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I have problem with the word 'parts' here. I don't know if 'layers' would have more sense, but I am not sure that the author is talking about layers.

Parts in the oil in the form of an emulsion are separated by breaking the emulsion by both, deemulgator and the procedures of draining and desalting. For neutralization of the oil acids, after desalting devices, a dissolution of sodium base (Na2CO3 or NaOH) is added.
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The two parts of the emulsion are technically called 'phases'. There will be water and oil mixed together which forms an emulsion. After treatment it hopefully settles out into two separate layers which can be separated by draining the bottom layer (which will be the water) away carefully to just leave the oil in the tank.

So :
The oil in the form of an emulsion is separated ino its two phases by adding both deemulsifier and salt. The aqueous phase is then separated off by draining. Subsequently the acids in the oil are neutralised by the addition of an alkaline sodium solution.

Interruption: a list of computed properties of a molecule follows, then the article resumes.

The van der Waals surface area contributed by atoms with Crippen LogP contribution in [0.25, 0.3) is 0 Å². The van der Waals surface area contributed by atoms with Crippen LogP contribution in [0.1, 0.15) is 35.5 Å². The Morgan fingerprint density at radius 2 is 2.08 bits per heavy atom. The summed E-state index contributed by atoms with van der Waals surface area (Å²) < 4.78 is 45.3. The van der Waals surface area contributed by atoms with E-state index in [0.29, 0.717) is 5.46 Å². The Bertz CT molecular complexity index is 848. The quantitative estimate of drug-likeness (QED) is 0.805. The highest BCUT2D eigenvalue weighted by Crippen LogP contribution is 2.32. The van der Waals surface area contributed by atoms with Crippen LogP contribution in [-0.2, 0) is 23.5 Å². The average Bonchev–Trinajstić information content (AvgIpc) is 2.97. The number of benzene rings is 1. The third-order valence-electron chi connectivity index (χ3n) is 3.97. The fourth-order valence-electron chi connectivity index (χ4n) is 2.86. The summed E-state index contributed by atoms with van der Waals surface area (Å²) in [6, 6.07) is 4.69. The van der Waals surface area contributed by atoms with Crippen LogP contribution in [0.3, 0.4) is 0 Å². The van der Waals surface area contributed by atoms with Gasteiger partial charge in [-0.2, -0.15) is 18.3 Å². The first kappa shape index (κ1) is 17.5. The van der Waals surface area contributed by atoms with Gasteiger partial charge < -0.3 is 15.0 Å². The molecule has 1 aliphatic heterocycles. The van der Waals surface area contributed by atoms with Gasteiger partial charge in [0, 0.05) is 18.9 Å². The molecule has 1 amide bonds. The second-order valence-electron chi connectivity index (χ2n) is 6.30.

Two additional notes -
1. I've never heard of a deemulgator and it only comes up on a Google search in notes on what I assume are from Eastern European scientific reports of a similar process. I would use the term deemulsifier but if your sources indicate that this term will not be recognised by potential readers of your translation, you'd better stick with deemulgator.

2.I've changed the word 'base' to 'alkali' . It means the same, more or less, in Chemistry and it's more appropriate here.
Thank you Alan very much.

What would be the correct term for base oil then?
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:-)

Context again!!! It can mean lots of things just as two words.

By the way I've misspelled 'into' as 'ino' in the text above.

Sorry, it wasn't base oil, but 'base petrol':

Alkylation process (1941) enabled the production of airplane petrol. Further development of the technological processes enabled qualitative and quantative satisfaction of the present demand for petrol and diesel fuel, as well as for base petrol and gas-like hydrocarbons as raw materials for petrochemical industry.
Quantitative!!! not quantative

'Base petrol' in that sentence doesn't make a lot of sense.

I guess that the author means:-

- for both liquid and gaseous hydrocarbons as raw materials -

or more technical .-

- for low-molecular weight hydrocarbons as raw materials-
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Dear Alan,

I don't know - I've translated it (base petrol) literally. I'll have to ask the author.

Thank you very much for your help.